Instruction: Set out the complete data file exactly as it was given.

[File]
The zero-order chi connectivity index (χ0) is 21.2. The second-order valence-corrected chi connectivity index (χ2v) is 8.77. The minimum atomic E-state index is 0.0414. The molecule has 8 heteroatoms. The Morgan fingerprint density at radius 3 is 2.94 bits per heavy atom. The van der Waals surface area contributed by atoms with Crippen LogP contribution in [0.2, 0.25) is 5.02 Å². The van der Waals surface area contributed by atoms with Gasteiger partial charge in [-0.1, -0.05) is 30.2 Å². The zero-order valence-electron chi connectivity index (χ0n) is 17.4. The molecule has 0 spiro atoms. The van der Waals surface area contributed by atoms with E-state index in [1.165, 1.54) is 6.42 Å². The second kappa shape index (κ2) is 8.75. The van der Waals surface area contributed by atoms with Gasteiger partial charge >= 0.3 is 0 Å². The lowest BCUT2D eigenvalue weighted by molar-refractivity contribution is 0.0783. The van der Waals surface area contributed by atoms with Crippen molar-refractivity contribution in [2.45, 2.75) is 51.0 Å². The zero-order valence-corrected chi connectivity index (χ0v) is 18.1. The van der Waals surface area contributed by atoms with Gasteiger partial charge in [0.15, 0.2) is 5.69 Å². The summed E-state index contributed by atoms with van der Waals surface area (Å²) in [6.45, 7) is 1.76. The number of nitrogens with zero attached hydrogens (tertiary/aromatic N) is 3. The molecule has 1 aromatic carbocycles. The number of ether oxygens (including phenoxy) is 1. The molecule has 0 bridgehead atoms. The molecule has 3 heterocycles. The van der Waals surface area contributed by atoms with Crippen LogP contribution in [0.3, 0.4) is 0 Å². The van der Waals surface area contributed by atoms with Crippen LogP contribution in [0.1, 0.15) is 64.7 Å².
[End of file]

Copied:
The zero-order chi connectivity index (χ0) is 21.2. The second-order valence-corrected chi connectivity index (χ2v) is 8.77. The minimum atomic E-state index is 0.0414. The molecule has 8 heteroatoms. The Morgan fingerprint density at radius 3 is 2.94 bits per heavy atom. The van der Waals surface area contributed by atoms with Crippen LogP contribution in [0.2, 0.25) is 5.02 Å². The van der Waals surface area contributed by atoms with Gasteiger partial charge in [-0.1, -0.05) is 30.2 Å². The zero-order valence-electron chi connectivity index (χ0n) is 17.4. The molecule has 0 spiro atoms. The van der Waals surface area contributed by atoms with E-state index in [1.165, 1.54) is 6.42 Å². The second kappa shape index (κ2) is 8.75. The van der Waals surface area contributed by atoms with Gasteiger partial charge >= 0.3 is 0 Å². The lowest BCUT2D eigenvalue weighted by molar-refractivity contribution is 0.0783. The van der Waals surface area contributed by atoms with Crippen molar-refractivity contribution in [2.45, 2.75) is 51.0 Å². The zero-order valence-corrected chi connectivity index (χ0v) is 18.1. The van der Waals surface area contributed by atoms with Gasteiger partial charge in [0.15, 0.2) is 5.69 Å². The summed E-state index contributed by atoms with van der Waals surface area (Å²) in [6.45, 7) is 1.76. The number of nitrogens with zero attached hydrogens (tertiary/aromatic N) is 3. The molecule has 1 aromatic carbocycles. The number of ether oxygens (including phenoxy) is 1. The molecule has 0 bridgehead atoms. The molecule has 3 heterocycles. The van der Waals surface area contributed by atoms with Crippen LogP contribution in [0.3, 0.4) is 0 Å². The van der Waals surface area contributed by atoms with Crippen LogP contribution in [0.1, 0.15) is 64.7 Å².